Thursday, September 30, 2010

Biology Teacher Fired for Mentioning Intelligent Design?

At George Mason University, teacher Caroline Crocker was fired. She taught Biology and made a couple of fatal mistakes. She did not teach the Darwin theory of evolution as proven and indisputable, and she also spoke favorably of the Intelligent Design concept.

Even Darwin himself did not think that his theory was any more than that - a theory, not proven science. See challenging the absolute authority of that theory would seem reasonable for that reason alone. And universities are supposed to allow teachers latitude to challenge the students' minds with viewpoints that are controversial.

George Mason was a Founder and a patriot. He was a delegate to the Constitutional Convention. Along with James Madison he is called the "father of the Bill of Rights."  He said, "The laws of nature are the laws of God, whose authority can be superseded by no power on earth." Part of the mission statement of George Mason University is "Encourage freedom of thought, speech, and inquiry in a tolerant, respectful academic setting that values diversity." Wouldn't all that point to a more tolerant attitude about the theory of intelligent design? The Founders prayed to God; are we to assume they were just fooling themselves about the existence of God? Or are we to think that they were right about the existence of God, but that teaching students that God had anything to do with creating us is folly? Or would a teacher be fired for teaching about the meaning of George Mason's own words?

Read more here:


LexAequitas said...

This was debunked.

"Crocker’s position at George Mason University (GMU) was a non-tenure track contract position in which the employee teaches on a course-by-course basis for a set length of time, with no guarantee of a renewal. Universities commonly use such “contingent faculty”, and, while not being brought back for another term may be the result of inadequate performance, it most commonly is the result of staffing needs: whether or not an individual’s expertise is needed at a particular time, or whether regular faculty can handle the load for the particular semester."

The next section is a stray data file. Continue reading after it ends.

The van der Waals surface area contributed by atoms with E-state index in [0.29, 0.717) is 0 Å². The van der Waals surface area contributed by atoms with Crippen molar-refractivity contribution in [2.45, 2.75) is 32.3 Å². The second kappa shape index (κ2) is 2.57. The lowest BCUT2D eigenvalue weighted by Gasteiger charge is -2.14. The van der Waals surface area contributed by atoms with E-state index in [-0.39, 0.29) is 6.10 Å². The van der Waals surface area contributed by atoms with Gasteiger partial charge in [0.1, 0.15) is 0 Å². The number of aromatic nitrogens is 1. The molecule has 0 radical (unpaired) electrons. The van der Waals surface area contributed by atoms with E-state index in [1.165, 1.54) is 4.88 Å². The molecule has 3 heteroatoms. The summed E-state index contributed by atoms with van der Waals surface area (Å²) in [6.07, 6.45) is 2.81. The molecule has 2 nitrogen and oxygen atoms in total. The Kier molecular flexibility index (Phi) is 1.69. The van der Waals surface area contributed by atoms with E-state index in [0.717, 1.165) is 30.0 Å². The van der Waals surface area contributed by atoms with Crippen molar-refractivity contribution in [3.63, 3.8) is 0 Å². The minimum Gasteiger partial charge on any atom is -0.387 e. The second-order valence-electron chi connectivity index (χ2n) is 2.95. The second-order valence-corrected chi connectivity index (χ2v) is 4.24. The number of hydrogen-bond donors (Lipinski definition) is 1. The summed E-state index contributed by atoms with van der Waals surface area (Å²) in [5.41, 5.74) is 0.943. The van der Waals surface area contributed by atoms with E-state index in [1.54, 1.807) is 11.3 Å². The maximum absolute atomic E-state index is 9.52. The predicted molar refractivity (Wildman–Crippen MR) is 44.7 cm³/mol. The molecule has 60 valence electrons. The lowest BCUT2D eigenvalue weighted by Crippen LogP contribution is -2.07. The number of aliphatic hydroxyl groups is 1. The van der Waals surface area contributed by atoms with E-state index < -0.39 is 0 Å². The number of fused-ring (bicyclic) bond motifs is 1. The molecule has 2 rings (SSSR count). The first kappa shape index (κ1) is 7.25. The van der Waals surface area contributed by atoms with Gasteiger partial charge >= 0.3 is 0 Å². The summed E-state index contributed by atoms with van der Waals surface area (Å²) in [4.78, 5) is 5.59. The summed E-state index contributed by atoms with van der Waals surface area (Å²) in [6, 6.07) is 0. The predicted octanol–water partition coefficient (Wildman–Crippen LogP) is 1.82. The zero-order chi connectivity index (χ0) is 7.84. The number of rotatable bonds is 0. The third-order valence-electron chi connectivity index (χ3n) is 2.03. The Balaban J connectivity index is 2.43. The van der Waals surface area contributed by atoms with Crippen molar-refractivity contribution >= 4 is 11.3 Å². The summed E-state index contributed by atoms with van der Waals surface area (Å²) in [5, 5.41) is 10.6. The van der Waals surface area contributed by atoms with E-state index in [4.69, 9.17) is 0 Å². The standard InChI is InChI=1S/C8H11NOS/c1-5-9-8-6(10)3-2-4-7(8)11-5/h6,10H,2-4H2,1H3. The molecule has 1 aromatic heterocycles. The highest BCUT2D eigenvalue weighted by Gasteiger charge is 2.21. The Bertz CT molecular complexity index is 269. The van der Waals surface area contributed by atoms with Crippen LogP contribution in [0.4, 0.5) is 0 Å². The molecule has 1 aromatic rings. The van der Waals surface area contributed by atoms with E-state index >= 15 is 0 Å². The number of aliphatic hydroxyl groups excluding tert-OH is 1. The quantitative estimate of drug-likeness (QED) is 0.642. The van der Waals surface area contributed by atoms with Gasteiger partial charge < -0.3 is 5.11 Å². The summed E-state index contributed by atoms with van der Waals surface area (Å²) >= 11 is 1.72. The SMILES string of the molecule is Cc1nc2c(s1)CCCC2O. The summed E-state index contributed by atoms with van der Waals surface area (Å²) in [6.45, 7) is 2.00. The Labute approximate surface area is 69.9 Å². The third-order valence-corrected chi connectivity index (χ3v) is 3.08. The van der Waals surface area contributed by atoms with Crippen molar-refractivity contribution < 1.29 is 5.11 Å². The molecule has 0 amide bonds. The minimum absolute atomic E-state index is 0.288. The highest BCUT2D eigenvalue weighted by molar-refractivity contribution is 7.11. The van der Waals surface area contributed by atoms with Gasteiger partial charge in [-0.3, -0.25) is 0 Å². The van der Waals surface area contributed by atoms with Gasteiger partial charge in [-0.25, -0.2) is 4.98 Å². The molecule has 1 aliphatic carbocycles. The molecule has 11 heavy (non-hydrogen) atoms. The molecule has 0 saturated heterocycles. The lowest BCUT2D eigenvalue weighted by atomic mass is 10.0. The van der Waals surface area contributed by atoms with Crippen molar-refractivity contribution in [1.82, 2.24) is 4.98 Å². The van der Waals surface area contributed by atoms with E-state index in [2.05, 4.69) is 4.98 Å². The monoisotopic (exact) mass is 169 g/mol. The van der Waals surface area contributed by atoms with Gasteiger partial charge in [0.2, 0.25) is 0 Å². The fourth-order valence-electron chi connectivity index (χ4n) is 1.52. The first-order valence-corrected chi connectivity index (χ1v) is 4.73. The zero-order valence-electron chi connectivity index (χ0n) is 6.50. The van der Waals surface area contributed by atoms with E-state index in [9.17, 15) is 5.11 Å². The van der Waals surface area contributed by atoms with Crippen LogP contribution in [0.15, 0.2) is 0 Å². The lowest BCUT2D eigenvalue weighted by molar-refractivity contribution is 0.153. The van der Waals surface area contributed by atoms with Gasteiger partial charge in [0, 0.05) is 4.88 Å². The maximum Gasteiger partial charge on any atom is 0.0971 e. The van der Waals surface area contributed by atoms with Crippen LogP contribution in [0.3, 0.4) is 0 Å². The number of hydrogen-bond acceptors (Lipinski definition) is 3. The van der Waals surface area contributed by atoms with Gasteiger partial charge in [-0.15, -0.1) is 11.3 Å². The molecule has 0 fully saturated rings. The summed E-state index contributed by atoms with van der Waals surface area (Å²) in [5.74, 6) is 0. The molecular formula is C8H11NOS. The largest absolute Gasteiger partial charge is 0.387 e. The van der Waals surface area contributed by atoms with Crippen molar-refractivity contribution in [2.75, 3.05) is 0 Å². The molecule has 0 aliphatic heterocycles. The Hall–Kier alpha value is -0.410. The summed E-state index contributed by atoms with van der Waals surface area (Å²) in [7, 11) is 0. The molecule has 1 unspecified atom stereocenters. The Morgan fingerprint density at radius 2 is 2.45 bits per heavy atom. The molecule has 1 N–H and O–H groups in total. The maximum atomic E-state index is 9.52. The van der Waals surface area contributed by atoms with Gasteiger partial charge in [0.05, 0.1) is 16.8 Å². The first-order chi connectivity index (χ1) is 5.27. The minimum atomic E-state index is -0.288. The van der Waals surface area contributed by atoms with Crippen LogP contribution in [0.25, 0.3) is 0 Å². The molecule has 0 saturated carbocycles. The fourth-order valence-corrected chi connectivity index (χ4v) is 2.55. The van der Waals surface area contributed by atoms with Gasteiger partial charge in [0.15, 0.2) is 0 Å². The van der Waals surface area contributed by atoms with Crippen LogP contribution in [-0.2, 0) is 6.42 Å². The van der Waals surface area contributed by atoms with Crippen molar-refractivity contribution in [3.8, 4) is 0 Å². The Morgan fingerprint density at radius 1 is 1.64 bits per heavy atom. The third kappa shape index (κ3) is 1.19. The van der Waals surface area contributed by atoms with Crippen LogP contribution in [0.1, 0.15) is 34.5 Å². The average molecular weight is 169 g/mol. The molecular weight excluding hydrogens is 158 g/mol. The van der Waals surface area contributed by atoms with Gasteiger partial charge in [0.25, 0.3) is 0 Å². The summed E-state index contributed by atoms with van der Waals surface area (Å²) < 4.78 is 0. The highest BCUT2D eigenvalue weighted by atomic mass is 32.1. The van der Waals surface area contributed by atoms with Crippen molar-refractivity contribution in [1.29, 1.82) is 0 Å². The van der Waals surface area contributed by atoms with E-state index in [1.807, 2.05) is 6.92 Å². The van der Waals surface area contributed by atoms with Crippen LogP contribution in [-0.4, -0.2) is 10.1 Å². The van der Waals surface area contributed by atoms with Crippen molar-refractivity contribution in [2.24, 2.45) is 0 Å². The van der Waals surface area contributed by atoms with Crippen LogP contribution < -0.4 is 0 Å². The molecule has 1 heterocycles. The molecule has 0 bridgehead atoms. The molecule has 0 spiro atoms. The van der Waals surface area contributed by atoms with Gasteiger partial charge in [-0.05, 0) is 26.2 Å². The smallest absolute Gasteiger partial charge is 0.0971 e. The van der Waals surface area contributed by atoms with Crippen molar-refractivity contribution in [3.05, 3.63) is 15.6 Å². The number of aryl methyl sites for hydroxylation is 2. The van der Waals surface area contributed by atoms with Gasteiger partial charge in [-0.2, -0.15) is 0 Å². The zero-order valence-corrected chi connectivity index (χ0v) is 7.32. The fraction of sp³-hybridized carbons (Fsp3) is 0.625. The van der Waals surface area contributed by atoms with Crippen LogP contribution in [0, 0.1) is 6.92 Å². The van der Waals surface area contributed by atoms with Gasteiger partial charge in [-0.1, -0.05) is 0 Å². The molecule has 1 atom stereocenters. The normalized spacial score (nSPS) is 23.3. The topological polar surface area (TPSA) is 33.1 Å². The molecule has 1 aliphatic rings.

Her specific claims are also debunked on that website.

History Matters said...

Thanks, Lex, for posting the information. It provides some perspective. While I don't think it invalidates this story, extra insights are usually valuable.

Yes, adjunct faculty have no guarantee of being invited back. The fact that they are not could be due to misbehavior, staffing needs, or almost any reason. Just as she cannot prove she was "let go" for her teaching about something that others may consider controversial, neither could any outsider prove that was NOT the case.

And I think there IS a scientific point to Creationism. Many teachings of science are based on unproven theories, including evolution. There is corroborating evidence, but it is not complete.

If science does meaningful investigation and experiments based on theories (which they do), why would science not also do some work with the assumption that there is a God who is capable of creating things? God cannot be disproved by science.

LexAequitas said...

Scientists don't do experiments relying on a deity because they're of very little utility. An assumption of a deity in a theory doesn't do anything to increase the predictive power of the theory, and as such is an empty assumption.

Evolutionary theory does have predictive power and utility. Your suggestion of "completeness" of the evidence is not particularly convincing; anyone unconvinced of any theory can complain the evidence is "incomplete". Other scientific theories include heliocentric theory and the germ theory of disease, but do you criticize the lack of completeness of evidence for those theories?

I still find your posting to be deceptive when you title it "Biology Teacher Fired for Mentioning Intelligent Design" when you then are forced to agree that she wasn't actually fired, and you don't know if it was for mentioning intelligent design. I guess it's a step up from the movie Expelled, though, which tried to claim she was also blacklisted (despite her holding academic and scientific positions after leaving GMU).

Of course, even if she were fired for mentioning ID, GMU is a private school and is free legally to do so.